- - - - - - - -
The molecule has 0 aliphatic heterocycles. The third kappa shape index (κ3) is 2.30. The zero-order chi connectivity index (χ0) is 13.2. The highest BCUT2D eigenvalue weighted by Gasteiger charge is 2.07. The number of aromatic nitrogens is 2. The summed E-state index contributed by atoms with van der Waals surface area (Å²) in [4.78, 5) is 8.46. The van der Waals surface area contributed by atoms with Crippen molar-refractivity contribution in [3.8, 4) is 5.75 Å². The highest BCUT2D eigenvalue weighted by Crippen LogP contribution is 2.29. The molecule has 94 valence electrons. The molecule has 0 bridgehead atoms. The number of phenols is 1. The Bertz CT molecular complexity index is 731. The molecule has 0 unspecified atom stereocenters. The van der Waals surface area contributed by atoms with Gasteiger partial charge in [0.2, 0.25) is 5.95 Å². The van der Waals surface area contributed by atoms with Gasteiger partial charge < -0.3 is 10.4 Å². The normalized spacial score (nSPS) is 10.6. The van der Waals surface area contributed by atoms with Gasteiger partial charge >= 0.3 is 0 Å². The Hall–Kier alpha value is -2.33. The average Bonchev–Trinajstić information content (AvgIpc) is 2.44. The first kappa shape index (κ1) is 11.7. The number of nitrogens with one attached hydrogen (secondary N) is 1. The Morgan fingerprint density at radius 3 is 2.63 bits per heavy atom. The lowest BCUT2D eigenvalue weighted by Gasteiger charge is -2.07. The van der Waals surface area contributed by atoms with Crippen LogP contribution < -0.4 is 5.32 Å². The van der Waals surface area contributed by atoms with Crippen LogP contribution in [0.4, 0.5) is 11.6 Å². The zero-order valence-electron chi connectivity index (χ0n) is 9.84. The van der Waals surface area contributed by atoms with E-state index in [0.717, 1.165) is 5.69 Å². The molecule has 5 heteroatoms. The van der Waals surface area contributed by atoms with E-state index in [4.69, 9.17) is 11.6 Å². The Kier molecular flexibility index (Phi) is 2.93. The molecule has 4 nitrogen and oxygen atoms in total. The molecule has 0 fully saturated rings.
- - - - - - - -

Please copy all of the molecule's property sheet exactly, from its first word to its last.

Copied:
The molecule has 0 aliphatic heterocycles. The third kappa shape index (κ3) is 2.30. The zero-order chi connectivity index (χ0) is 13.2. The highest BCUT2D eigenvalue weighted by Gasteiger charge is 2.07. The number of aromatic nitrogens is 2. The summed E-state index contributed by atoms with van der Waals surface area (Å²) in [4.78, 5) is 8.46. The van der Waals surface area contributed by atoms with Crippen molar-refractivity contribution in [3.8, 4) is 5.75 Å². The highest BCUT2D eigenvalue weighted by Crippen LogP contribution is 2.29. The molecule has 94 valence electrons. The molecule has 0 bridgehead atoms. The number of phenols is 1. The Bertz CT molecular complexity index is 731. The molecule has 0 unspecified atom stereocenters. The van der Waals surface area contributed by atoms with Gasteiger partial charge in [0.2, 0.25) is 5.95 Å². The van der Waals surface area contributed by atoms with Gasteiger partial charge < -0.3 is 10.4 Å². The normalized spacial score (nSPS) is 10.6. The van der Waals surface area contributed by atoms with Gasteiger partial charge >= 0.3 is 0 Å². The Hall–Kier alpha value is -2.33. The average Bonchev–Trinajstić information content (AvgIpc) is 2.44. The first kappa shape index (κ1) is 11.7. The number of nitrogens with one attached hydrogen (secondary N) is 1. The Morgan fingerprint density at radius 3 is 2.63 bits per heavy atom. The lowest BCUT2D eigenvalue weighted by Gasteiger charge is -2.07. The van der Waals surface area contributed by atoms with Crippen LogP contribution < -0.4 is 5.32 Å². The van der Waals surface area contributed by atoms with Crippen LogP contribution in [0.4, 0.5) is 11.6 Å². The zero-order valence-electron chi connectivity index (χ0n) is 9.84. The van der Waals surface area contributed by atoms with E-state index in [0.717, 1.165) is 5.69 Å². The molecule has 5 heteroatoms. The van der Waals surface area contributed by atoms with E-state index in [4.69, 9.17) is 11.6 Å². The Kier molecular flexibility index (Phi) is 2.93. The molecule has 4 nitrogen and oxygen atoms in total. The molecule has 0 fully saturated rings.